II. Twisted-Tape Flow and Heat Transfer It is well known that energy transport is considerably improved if the flow is stirred and mixed well. This has been the underlying principle in the development of enhancement techniques that generate swirl flows. Among the techniques that promote secondary flows, twisted-tape inserts are perhaps the most convenient and effective (Manglik and Bergles, 2002).They are relatively easy to fabricate and fit in the tubes of shell-and-tube or tube-fin type heat exchangers. A typical usage in the multi-tube bundle of a shell-and-tube heat exchanger. The geometrical features of a twisted tape, as depicted in Fig. 2.1, are described by its 180º twist pitch H, the thickness δ, and the width w. In most usage, where snug-to-tight-fitting tapes are used, w ≅ d , and the severity of the tape twist is characterized by the dimensionless ratio y = (H / d). The helical twisting nature of the tape, besides providing the fluid a longer flow path or a greater residence time, imposes a helical force on the bulk flow that promotes the generation of secondary circulation. The consequent well-mixed helical swirl flow significantly enhances the convective heat transfer (Manglik and Bergles, 2002, 1993a, 1993b). In most cases, depending on how tightly the tape fits at the tube wall and what material it is made of, there may be some tape-fin effects as well. The enhanced heat transfer due to twisted-tape inserts, is also accompanied by an increase in pressure drop and suitable trade-offs must be considered by designers to optimize their thermal-hydraulic performance ratio y = (H / d). The helical twisting nature of the tape, besides providing the fluid a longer flow path or a greater residence time, imposes a helical force on the bulk flow that promotes the generation of secondary circulation. The consequent well-mixed helical swirl flow significantly enhances the convective heat transfer (Manglik and Bergles, 2002, 1993a, 1993b). In most cases, depending on how tightly the tape fits at the tube wall and what material it is made of, there may be some tape-fin effects as well. The enhanced heat transfer due to twisted-tape inserts, is also accompanied by an increase in pressure drop and suitable trade-offs must be considered by designers to optimize their thermal-hydraulic performance.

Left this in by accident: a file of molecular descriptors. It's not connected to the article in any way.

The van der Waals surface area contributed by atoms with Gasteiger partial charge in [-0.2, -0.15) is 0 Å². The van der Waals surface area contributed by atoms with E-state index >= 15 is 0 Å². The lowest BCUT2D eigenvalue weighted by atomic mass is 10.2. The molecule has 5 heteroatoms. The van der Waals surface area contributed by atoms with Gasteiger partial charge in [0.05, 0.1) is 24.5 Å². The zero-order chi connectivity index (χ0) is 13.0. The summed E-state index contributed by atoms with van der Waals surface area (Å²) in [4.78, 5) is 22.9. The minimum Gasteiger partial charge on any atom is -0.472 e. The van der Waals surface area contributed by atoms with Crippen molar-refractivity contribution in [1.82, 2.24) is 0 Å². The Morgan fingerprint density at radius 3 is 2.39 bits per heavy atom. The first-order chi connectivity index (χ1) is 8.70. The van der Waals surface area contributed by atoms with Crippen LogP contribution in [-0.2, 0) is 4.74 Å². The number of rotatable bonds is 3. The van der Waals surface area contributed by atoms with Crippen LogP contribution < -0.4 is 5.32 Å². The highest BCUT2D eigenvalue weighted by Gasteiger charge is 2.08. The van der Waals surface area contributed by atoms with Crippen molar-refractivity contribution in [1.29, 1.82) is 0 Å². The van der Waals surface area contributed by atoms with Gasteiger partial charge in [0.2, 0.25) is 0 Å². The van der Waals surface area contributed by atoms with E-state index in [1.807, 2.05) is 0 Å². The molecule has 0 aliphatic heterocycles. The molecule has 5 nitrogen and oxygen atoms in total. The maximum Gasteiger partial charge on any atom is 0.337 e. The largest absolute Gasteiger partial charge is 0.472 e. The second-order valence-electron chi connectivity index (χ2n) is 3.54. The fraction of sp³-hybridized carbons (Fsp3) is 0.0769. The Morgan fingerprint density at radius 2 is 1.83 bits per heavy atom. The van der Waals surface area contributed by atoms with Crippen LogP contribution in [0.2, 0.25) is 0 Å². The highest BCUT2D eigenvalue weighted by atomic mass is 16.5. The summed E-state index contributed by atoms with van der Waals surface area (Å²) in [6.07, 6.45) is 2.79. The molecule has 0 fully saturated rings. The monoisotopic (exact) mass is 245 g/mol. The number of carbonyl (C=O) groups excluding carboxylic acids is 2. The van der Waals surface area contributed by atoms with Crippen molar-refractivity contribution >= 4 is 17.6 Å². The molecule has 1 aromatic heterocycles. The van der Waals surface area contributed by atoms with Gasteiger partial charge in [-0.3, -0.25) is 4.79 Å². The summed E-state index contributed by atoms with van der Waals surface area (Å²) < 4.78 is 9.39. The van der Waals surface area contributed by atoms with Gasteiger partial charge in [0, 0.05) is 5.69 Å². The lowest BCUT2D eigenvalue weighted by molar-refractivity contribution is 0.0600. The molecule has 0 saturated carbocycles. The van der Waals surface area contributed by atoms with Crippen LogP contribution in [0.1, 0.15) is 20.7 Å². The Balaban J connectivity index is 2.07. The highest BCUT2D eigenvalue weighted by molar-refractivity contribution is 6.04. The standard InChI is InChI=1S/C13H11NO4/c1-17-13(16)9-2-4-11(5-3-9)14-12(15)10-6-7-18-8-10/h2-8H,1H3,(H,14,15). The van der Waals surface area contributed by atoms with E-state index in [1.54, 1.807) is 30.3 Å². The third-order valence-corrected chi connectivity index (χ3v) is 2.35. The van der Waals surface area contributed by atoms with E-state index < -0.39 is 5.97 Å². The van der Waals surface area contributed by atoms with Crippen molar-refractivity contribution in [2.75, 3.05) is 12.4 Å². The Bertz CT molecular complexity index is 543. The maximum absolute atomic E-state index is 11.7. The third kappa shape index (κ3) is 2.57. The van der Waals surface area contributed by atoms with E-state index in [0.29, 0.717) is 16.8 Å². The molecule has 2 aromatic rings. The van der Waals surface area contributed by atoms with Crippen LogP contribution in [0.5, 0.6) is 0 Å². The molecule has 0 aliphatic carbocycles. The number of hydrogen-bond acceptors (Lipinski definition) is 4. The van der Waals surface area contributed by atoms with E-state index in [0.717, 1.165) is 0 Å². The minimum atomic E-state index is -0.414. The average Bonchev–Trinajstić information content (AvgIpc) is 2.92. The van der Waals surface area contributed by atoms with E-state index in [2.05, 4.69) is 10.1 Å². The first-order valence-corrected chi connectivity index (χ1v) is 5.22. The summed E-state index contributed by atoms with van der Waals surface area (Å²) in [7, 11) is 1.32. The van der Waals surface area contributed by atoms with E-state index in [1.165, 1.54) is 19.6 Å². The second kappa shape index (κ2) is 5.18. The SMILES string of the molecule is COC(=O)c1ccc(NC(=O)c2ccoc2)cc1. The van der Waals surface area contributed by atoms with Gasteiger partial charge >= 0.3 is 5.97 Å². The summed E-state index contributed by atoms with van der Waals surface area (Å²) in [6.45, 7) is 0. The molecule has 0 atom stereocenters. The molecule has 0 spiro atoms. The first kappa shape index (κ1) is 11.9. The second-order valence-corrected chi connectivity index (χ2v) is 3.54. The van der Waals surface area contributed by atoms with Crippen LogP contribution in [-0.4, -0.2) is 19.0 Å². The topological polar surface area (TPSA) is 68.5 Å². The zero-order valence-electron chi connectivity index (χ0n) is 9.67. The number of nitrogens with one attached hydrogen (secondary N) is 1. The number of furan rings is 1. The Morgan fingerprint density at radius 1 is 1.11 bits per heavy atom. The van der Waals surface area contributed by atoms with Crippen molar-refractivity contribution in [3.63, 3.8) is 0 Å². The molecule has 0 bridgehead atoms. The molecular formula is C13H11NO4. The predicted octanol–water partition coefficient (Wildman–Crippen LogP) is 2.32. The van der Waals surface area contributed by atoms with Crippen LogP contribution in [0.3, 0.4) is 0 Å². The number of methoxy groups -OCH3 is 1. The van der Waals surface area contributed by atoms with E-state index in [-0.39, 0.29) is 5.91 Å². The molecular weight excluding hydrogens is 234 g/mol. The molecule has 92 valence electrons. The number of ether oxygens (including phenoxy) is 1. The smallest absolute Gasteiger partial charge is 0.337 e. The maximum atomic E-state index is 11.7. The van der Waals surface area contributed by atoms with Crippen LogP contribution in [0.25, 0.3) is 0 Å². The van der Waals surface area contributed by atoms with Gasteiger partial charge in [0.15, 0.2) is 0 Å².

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International Journal of Modern Engineering Research (IJMER) Vol.3, Issue.3, May-June. 2013 pp-1317-1323 ISSN: 2249-6645